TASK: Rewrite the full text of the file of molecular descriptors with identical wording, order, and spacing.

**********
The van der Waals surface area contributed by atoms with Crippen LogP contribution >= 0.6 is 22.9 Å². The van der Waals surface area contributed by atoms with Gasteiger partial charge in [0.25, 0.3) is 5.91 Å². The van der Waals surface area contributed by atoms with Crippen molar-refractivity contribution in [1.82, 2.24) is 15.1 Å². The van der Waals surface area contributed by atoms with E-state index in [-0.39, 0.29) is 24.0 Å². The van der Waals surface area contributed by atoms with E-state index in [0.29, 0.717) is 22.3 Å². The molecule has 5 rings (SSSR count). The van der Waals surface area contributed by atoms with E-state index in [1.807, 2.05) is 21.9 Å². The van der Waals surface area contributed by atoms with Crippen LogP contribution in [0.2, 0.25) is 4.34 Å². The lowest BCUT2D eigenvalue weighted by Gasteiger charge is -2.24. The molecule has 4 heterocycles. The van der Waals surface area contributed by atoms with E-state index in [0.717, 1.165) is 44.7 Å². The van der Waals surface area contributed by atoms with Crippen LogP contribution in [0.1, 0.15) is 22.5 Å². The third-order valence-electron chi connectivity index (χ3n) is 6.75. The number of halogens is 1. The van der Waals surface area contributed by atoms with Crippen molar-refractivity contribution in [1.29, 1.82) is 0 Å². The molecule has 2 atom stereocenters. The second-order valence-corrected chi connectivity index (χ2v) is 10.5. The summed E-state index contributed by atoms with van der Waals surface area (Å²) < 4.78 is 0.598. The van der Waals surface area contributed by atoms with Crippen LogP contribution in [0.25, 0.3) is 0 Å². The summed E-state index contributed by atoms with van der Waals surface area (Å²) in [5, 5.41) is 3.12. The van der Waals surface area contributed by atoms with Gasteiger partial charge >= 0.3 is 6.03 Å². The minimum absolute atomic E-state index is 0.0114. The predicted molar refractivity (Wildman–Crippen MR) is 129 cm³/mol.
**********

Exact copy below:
The van der Waals surface area contributed by atoms with Crippen LogP contribution >= 0.6 is 22.9 Å². The van der Waals surface area contributed by atoms with Gasteiger partial charge in [0.25, 0.3) is 5.91 Å². The van der Waals surface area contributed by atoms with Crippen molar-refractivity contribution in [1.82, 2.24) is 15.1 Å². The van der Waals surface area contributed by atoms with E-state index in [-0.39, 0.29) is 24.0 Å². The van der Waals surface area contributed by atoms with E-state index in [0.29, 0.717) is 22.3 Å². The molecule has 5 rings (SSSR count). The van der Waals surface area contributed by atoms with E-state index in [1.807, 2.05) is 21.9 Å². The van der Waals surface area contributed by atoms with Crippen LogP contribution in [0.2, 0.25) is 4.34 Å². The lowest BCUT2D eigenvalue weighted by Gasteiger charge is -2.24. The molecule has 4 heterocycles. The van der Waals surface area contributed by atoms with E-state index in [0.717, 1.165) is 44.7 Å². The van der Waals surface area contributed by atoms with Crippen LogP contribution in [0.1, 0.15) is 22.5 Å². The third-order valence-electron chi connectivity index (χ3n) is 6.75. The number of halogens is 1. The van der Waals surface area contributed by atoms with Crippen molar-refractivity contribution in [1.29, 1.82) is 0 Å². The molecule has 2 atom stereocenters. The second-order valence-corrected chi connectivity index (χ2v) is 10.5. The summed E-state index contributed by atoms with van der Waals surface area (Å²) < 4.78 is 0.598. The van der Waals surface area contributed by atoms with Crippen LogP contribution in [0.25, 0.3) is 0 Å². The summed E-state index contributed by atoms with van der Waals surface area (Å²) in [5, 5.41) is 3.12. The van der Waals surface area contributed by atoms with Gasteiger partial charge >= 0.3 is 6.03 Å². The minimum absolute atomic E-state index is 0.0114. The predicted molar refractivity (Wildman–Crippen MR) is 129 cm³/mol.